Monday, February 21, 2011

Fillin’ Up At T-Rays


T-Rays Burger Station
202 South 8th St.
Fernandina Beach, FL

Beer selection: A few standard domestics if you really need one.

Food: Five Star burgers!




Life isn’t all T-bones and microbrews for us Suits in Strange Places.

Far from it. Although that’s the sort of thing we like to write about.

I’m generally not going to bore you with my 2am trips to the Texaco in search of some sort of sustenance.

But that’s the unglamorous reality for Suit757.

I’ll let you in on a dirty little secret – no matter how much you paid for that airline ticket, it doesn’t include food. Even in first class.

So by the time you land in Savannah, stand in the rental car line and drive to Woodbine, it’s 2am and the only place open in town is the 24 hour service station.

Those hot dogs that have been revolving on those little rollers for God-knows-how-long and the stale buns and the little packages of watery onion slush start to look pretty good when you haven’t eaten anything in 16 hours.

Oh, yeah, I’ve partaken in many a gas station meal. Sometimes, several times a week.

So eating a meal inside a gas station doesn’t faze me in the least.

The shocker is, T-Rays out here on the Florida/Georgia line is darn good gas station fare!

Literally hiding out inside an Exxon station, T-Rays is the place to go in Fernandina for biscuits & gravy, fried shrimp, delicious burgers and small town gossip.

One of my many Suits in Strange Places theories about finding a good place to eat is that quality and advertising are inversely proportional. If you’re good, everybody already knows where you’re at.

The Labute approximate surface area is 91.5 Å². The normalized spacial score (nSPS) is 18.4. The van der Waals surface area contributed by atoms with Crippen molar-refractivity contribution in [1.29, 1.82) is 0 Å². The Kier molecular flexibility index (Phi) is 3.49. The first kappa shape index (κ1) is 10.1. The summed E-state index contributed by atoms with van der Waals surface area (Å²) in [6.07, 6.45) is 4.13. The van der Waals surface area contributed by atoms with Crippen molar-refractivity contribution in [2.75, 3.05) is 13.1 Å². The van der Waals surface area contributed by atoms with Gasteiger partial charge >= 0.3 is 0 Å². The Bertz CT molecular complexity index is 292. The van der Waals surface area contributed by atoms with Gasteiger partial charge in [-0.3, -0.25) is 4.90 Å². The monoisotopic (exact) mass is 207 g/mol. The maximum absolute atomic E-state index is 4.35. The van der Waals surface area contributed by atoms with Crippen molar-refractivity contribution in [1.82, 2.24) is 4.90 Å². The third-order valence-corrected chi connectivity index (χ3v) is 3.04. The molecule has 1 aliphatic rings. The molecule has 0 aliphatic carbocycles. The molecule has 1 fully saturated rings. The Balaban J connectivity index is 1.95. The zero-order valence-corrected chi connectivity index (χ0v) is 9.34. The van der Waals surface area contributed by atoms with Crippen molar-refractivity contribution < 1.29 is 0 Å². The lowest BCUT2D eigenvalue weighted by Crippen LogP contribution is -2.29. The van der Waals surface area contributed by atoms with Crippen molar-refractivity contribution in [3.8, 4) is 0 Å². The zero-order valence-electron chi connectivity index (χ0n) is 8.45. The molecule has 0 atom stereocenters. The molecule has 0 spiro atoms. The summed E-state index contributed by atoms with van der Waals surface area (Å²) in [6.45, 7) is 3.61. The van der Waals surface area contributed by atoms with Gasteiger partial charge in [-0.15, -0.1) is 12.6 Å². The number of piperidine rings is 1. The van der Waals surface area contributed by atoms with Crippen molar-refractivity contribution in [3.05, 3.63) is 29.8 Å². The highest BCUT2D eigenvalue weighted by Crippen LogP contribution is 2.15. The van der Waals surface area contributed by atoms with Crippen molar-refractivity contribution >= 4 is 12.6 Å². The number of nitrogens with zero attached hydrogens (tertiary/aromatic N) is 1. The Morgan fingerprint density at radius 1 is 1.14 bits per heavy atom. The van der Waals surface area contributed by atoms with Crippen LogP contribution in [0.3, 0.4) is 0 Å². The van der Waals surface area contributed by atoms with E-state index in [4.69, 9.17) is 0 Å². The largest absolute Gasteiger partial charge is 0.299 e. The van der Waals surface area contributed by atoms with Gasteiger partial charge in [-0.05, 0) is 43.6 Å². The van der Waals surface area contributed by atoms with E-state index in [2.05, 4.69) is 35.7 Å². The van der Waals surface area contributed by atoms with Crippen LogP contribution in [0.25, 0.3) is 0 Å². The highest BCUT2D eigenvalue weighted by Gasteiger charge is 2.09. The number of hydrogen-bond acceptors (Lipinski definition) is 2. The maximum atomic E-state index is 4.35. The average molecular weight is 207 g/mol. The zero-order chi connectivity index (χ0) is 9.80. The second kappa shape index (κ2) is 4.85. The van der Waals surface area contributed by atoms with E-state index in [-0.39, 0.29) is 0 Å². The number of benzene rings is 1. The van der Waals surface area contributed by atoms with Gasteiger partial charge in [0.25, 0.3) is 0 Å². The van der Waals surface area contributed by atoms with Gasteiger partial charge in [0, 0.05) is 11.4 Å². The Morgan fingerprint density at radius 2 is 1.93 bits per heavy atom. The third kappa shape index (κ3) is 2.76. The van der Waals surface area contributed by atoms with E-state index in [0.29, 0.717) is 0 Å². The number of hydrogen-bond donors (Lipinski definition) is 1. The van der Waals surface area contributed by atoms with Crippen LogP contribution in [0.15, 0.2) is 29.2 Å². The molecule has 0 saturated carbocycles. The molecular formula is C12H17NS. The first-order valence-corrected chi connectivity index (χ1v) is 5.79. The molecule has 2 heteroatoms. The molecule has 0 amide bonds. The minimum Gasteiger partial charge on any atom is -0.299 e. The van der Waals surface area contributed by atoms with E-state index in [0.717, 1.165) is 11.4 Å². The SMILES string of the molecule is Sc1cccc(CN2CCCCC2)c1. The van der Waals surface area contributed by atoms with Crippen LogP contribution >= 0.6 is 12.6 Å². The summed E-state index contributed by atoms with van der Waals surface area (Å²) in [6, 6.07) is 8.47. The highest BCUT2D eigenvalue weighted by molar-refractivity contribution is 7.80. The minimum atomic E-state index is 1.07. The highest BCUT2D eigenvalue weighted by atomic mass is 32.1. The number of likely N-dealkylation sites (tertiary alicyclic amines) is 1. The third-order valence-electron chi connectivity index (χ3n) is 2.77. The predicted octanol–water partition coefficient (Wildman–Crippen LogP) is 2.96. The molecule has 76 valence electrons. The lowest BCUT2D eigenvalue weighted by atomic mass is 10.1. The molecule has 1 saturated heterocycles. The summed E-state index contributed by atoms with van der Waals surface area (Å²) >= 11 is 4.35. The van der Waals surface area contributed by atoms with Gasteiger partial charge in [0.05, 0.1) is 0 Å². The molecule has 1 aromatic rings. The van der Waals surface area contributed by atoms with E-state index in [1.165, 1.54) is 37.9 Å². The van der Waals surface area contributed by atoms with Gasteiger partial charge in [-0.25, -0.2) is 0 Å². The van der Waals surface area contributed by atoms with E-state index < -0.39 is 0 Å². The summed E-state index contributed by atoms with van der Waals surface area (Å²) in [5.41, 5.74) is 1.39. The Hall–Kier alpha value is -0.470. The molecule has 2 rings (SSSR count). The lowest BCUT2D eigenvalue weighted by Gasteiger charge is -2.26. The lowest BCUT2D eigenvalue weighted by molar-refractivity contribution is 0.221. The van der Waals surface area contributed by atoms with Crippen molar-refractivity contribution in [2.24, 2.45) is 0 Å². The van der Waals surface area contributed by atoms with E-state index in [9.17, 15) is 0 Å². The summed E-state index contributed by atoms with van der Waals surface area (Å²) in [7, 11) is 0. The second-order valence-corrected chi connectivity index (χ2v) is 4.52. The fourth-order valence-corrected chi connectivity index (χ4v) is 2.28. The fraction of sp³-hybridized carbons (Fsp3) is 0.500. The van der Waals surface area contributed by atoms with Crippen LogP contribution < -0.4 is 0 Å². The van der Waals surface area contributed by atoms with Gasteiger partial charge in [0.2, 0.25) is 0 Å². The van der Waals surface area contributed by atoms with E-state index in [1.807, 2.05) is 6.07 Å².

Under that theory, T-Rays is Five Star fine dining.

T-Rays not only doesn’t advertise, it darn near camouflages itself. Not even a sign out front.

It’s just an old beat up Exxon station. There is no outward indication that anything special is going on here. Except for all the cars and pick-ups parked out front.

But open the front door and your nose will instantly tell you something better than oil changes is happening here.

Owner Big Ray Mullis sold gas here for nearly four decades while his son, T-Ray, flipped the burgers on the grill next to the beer coolers.

Until about two years ago when federal EPA bureaucrats essentially shut Big Ray down by demanding he spend a quarter million dollars replacing his perfectly good fiberglass gas tanks (probably part of a trillion dollar “job-creating” stimulus plan).

Thanks to T-Ray’s world renowned skill behind the grill, Big Ray’s decision to shut the pumps off for good made sense: most of their little company’s profit came from burgers and onion rings, not gasoline.

So the old pumps – which couldn’t go above $3.99 per gallon anyway – still sit out front rusting while Big Ray now works the lunch time crowd inside, slapping backs and cracking jokes with the his loyal contingent of regulars.

This is the kind of place – and the kind of town – where everybody knows everybody. And the appearance of a stranger (suit or not) prompts lots of head swivels and stares.